Wild Nature: Walking Australia’s south east forests
by John Blay
NewSouth, $39.99 pb, 349 pp
In her paean to walking, Rebecca Solnit notes that any history of walking is by nature provisional. As a subject it trespasses almost infinite fields: ‘anatomy, anthropology, architecture, gardening, geography, political and cultural history, literature, sexuality, religious studies’. Despite such ungainly dimensions, her book Wanderlust (2000) maps rich connections between walking, thinking, and creativity. These stretch from the peripatetic philosophers of ancient Greece to the Romantic poets; from Walter Benjamin on Parisian streets to political protesters crossing no-go zones.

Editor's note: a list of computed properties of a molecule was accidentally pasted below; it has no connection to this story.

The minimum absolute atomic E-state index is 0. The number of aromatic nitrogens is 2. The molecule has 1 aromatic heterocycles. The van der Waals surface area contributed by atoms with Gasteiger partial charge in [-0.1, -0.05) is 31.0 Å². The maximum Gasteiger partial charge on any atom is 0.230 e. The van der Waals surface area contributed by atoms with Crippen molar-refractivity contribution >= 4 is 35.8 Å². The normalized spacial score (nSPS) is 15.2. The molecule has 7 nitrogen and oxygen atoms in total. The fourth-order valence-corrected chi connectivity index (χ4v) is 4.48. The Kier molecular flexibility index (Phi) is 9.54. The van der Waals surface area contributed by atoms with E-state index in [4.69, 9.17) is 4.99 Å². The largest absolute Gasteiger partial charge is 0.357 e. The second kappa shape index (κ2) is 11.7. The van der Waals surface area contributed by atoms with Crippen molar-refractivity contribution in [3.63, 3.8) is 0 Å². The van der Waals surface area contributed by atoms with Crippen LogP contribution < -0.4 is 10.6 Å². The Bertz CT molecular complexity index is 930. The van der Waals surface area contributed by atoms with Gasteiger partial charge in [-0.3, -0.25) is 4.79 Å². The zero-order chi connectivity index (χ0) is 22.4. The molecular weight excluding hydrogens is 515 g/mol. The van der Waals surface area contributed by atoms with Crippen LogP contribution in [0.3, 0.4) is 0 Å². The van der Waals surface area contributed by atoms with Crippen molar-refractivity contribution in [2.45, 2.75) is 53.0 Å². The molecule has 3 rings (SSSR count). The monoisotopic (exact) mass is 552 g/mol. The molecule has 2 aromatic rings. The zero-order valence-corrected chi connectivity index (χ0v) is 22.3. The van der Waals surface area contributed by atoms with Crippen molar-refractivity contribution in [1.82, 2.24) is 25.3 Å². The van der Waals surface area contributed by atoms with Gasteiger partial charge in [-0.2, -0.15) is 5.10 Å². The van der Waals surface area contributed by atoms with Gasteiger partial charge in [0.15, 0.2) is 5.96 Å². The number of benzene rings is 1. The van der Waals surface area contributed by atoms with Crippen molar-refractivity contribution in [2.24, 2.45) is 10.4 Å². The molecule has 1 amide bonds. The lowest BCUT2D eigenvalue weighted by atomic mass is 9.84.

John Blay’s Wild Nature belongs to a long if amorphous tradition of walking with intent. It completes his trekking trilogy, following Back Country (1987) and On Track (2015). ‘Suddenly it comes clear,’ he writes. ‘We can map whatever we find and tell the story of the great escarpment forests.’ Walking is meshed with narrative production, used to report back on intimate encounters with place. Others have deployed this strategy: Vanessa Berry’s Mirror Sydney (2017), Robert Macfarlane’s The Old Ways (2012), and Iain Sinclair’s London Orbital (2002) are a few. What is intriguing about Wild Nature is its encounter with an under-celebrated landscape stretching from Bermagui in New South Wales to Lakes Entrance in Victoria.